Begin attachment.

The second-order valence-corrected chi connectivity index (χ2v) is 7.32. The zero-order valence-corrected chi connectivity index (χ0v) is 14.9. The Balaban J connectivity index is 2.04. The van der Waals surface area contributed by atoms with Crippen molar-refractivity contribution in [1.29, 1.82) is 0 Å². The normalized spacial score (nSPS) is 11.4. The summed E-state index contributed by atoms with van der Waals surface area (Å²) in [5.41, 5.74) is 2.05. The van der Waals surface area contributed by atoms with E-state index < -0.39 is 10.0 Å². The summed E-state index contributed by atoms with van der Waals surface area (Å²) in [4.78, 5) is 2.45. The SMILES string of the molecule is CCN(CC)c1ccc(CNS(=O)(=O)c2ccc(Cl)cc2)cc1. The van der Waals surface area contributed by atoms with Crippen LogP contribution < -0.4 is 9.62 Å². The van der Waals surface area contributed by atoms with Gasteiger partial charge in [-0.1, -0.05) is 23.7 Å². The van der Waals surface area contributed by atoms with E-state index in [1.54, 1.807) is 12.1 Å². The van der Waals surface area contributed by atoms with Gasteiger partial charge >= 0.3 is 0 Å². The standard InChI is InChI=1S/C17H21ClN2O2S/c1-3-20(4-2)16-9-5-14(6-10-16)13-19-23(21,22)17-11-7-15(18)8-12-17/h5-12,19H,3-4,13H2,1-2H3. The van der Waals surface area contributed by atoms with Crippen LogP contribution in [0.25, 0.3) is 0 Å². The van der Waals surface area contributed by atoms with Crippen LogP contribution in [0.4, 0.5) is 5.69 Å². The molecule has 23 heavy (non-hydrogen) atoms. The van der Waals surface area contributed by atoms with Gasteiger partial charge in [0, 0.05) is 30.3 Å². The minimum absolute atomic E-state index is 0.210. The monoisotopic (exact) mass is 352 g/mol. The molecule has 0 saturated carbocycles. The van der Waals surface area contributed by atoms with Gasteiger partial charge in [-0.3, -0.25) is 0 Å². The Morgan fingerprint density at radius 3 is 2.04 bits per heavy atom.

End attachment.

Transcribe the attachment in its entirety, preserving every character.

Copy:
The second-order valence-corrected chi connectivity index (χ2v) is 7.32. The zero-order valence-corrected chi connectivity index (χ0v) is 14.9. The Balaban J connectivity index is 2.04. The van der Waals surface area contributed by atoms with Crippen molar-refractivity contribution in [1.29, 1.82) is 0 Å². The normalized spacial score (nSPS) is 11.4. The summed E-state index contributed by atoms with van der Waals surface area (Å²) in [5.41, 5.74) is 2.05. The van der Waals surface area contributed by atoms with E-state index < -0.39 is 10.0 Å². The summed E-state index contributed by atoms with van der Waals surface area (Å²) in [4.78, 5) is 2.45. The SMILES string of the molecule is CCN(CC)c1ccc(CNS(=O)(=O)c2ccc(Cl)cc2)cc1. The van der Waals surface area contributed by atoms with Crippen LogP contribution < -0.4 is 9.62 Å². The van der Waals surface area contributed by atoms with Gasteiger partial charge in [-0.1, -0.05) is 23.7 Å². The van der Waals surface area contributed by atoms with E-state index in [1.54, 1.807) is 12.1 Å². The van der Waals surface area contributed by atoms with Gasteiger partial charge >= 0.3 is 0 Å². The standard InChI is InChI=1S/C17H21ClN2O2S/c1-3-20(4-2)16-9-5-14(6-10-16)13-19-23(21,22)17-11-7-15(18)8-12-17/h5-12,19H,3-4,13H2,1-2H3. The van der Waals surface area contributed by atoms with Crippen LogP contribution in [0.25, 0.3) is 0 Å². The van der Waals surface area contributed by atoms with Crippen LogP contribution in [0.4, 0.5) is 5.69 Å². The molecule has 23 heavy (non-hydrogen) atoms. The van der Waals surface area contributed by atoms with Gasteiger partial charge in [0, 0.05) is 30.3 Å². The minimum absolute atomic E-state index is 0.210. The monoisotopic (exact) mass is 352 g/mol. The molecule has 0 saturated carbocycles. The van der Waals surface area contributed by atoms with Gasteiger partial charge in [-0.3, -0.25) is 0 Å². The Morgan fingerprint density at radius 3 is 2.04 bits per heavy atom.